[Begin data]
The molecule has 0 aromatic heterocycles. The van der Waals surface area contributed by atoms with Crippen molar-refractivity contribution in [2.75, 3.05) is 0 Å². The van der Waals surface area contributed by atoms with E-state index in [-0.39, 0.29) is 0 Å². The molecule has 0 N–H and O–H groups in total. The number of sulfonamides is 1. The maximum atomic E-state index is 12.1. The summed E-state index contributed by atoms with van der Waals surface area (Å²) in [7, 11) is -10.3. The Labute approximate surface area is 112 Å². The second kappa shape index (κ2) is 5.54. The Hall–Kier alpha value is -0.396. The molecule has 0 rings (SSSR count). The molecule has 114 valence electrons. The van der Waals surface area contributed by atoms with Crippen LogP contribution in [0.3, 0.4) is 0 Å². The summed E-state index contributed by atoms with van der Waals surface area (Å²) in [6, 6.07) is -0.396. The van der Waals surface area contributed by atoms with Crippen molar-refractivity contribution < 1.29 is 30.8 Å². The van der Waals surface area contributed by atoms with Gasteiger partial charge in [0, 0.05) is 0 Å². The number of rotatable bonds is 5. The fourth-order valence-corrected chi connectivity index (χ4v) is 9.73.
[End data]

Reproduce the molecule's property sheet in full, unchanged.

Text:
The molecule has 0 aromatic heterocycles. The van der Waals surface area contributed by atoms with Crippen molar-refractivity contribution in [2.75, 3.05) is 0 Å². The van der Waals surface area contributed by atoms with E-state index in [-0.39, 0.29) is 0 Å². The molecule has 0 N–H and O–H groups in total. The number of sulfonamides is 1. The maximum atomic E-state index is 12.1. The summed E-state index contributed by atoms with van der Waals surface area (Å²) in [7, 11) is -10.3. The Labute approximate surface area is 112 Å². The second kappa shape index (κ2) is 5.54. The Hall–Kier alpha value is -0.396. The molecule has 0 rings (SSSR count). The molecule has 114 valence electrons. The van der Waals surface area contributed by atoms with Crippen LogP contribution in [0.3, 0.4) is 0 Å². The summed E-state index contributed by atoms with van der Waals surface area (Å²) in [6, 6.07) is -0.396. The van der Waals surface area contributed by atoms with Crippen molar-refractivity contribution < 1.29 is 30.8 Å². The van der Waals surface area contributed by atoms with Gasteiger partial charge in [0, 0.05) is 0 Å². The number of rotatable bonds is 5. The fourth-order valence-corrected chi connectivity index (χ4v) is 9.73.